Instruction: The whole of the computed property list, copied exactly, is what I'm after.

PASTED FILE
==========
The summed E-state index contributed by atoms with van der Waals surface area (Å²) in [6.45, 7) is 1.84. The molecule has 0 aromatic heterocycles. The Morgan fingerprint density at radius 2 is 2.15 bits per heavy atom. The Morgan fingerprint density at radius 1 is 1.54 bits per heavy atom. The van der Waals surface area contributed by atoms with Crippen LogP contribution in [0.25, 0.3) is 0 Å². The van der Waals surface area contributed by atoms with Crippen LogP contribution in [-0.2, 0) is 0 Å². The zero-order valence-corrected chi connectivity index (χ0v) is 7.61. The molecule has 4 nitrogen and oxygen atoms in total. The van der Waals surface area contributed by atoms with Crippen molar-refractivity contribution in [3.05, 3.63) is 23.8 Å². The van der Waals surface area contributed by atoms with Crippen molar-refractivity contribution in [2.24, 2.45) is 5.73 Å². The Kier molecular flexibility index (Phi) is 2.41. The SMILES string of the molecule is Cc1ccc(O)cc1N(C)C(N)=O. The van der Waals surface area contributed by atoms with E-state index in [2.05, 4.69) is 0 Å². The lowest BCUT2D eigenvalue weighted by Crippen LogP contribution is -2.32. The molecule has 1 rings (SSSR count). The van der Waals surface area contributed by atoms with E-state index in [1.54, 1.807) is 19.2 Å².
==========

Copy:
The summed E-state index contributed by atoms with van der Waals surface area (Å²) in [6.45, 7) is 1.84. The molecule has 0 aromatic heterocycles. The Morgan fingerprint density at radius 2 is 2.15 bits per heavy atom. The Morgan fingerprint density at radius 1 is 1.54 bits per heavy atom. The van der Waals surface area contributed by atoms with Crippen LogP contribution in [0.25, 0.3) is 0 Å². The van der Waals surface area contributed by atoms with Crippen LogP contribution in [-0.2, 0) is 0 Å². The zero-order valence-corrected chi connectivity index (χ0v) is 7.61. The molecule has 4 nitrogen and oxygen atoms in total. The van der Waals surface area contributed by atoms with Crippen molar-refractivity contribution in [3.05, 3.63) is 23.8 Å². The van der Waals surface area contributed by atoms with Crippen molar-refractivity contribution in [2.24, 2.45) is 5.73 Å². The Kier molecular flexibility index (Phi) is 2.41. The SMILES string of the molecule is Cc1ccc(O)cc1N(C)C(N)=O. The van der Waals surface area contributed by atoms with E-state index in [2.05, 4.69) is 0 Å². The lowest BCUT2D eigenvalue weighted by Crippen LogP contribution is -2.32. The molecule has 1 rings (SSSR count). The van der Waals surface area contributed by atoms with E-state index in [1.54, 1.807) is 19.2 Å².